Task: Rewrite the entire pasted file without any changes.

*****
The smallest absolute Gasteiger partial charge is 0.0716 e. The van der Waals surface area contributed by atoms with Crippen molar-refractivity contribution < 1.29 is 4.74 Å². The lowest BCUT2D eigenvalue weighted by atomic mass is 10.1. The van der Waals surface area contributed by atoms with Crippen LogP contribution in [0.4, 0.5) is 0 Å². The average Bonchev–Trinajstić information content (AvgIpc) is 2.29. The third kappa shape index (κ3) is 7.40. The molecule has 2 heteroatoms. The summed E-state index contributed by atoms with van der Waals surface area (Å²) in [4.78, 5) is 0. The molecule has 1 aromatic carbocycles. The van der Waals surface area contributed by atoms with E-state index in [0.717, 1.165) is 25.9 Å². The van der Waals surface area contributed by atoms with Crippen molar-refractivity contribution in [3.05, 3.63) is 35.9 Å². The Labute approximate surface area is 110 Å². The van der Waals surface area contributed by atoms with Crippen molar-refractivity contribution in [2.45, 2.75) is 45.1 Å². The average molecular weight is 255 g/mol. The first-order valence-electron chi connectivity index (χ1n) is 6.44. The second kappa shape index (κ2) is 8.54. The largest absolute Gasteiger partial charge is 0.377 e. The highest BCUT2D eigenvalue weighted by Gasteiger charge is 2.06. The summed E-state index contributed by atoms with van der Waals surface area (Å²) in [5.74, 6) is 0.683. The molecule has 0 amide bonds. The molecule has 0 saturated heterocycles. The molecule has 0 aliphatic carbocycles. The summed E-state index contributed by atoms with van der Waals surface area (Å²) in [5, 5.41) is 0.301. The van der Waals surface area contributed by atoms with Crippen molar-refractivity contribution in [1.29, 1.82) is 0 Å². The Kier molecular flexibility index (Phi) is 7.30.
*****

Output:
The smallest absolute Gasteiger partial charge is 0.0716 e. The van der Waals surface area contributed by atoms with Crippen molar-refractivity contribution < 1.29 is 4.74 Å². The lowest BCUT2D eigenvalue weighted by atomic mass is 10.1. The van der Waals surface area contributed by atoms with Crippen LogP contribution in [0.4, 0.5) is 0 Å². The average Bonchev–Trinajstić information content (AvgIpc) is 2.29. The third kappa shape index (κ3) is 7.40. The molecule has 2 heteroatoms. The summed E-state index contributed by atoms with van der Waals surface area (Å²) in [4.78, 5) is 0. The molecule has 1 aromatic carbocycles. The van der Waals surface area contributed by atoms with E-state index in [0.717, 1.165) is 25.9 Å². The van der Waals surface area contributed by atoms with Crippen molar-refractivity contribution in [3.05, 3.63) is 35.9 Å². The Labute approximate surface area is 110 Å². The van der Waals surface area contributed by atoms with Crippen molar-refractivity contribution in [2.45, 2.75) is 45.1 Å². The average molecular weight is 255 g/mol. The first-order valence-electron chi connectivity index (χ1n) is 6.44. The second kappa shape index (κ2) is 8.54. The largest absolute Gasteiger partial charge is 0.377 e. The highest BCUT2D eigenvalue weighted by Gasteiger charge is 2.06. The summed E-state index contributed by atoms with van der Waals surface area (Å²) in [5.74, 6) is 0.683. The molecule has 0 amide bonds. The molecule has 0 saturated heterocycles. The molecule has 0 aliphatic carbocycles. The summed E-state index contributed by atoms with van der Waals surface area (Å²) in [5, 5.41) is 0.301. The van der Waals surface area contributed by atoms with Crippen molar-refractivity contribution in [1.29, 1.82) is 0 Å². The Kier molecular flexibility index (Phi) is 7.30.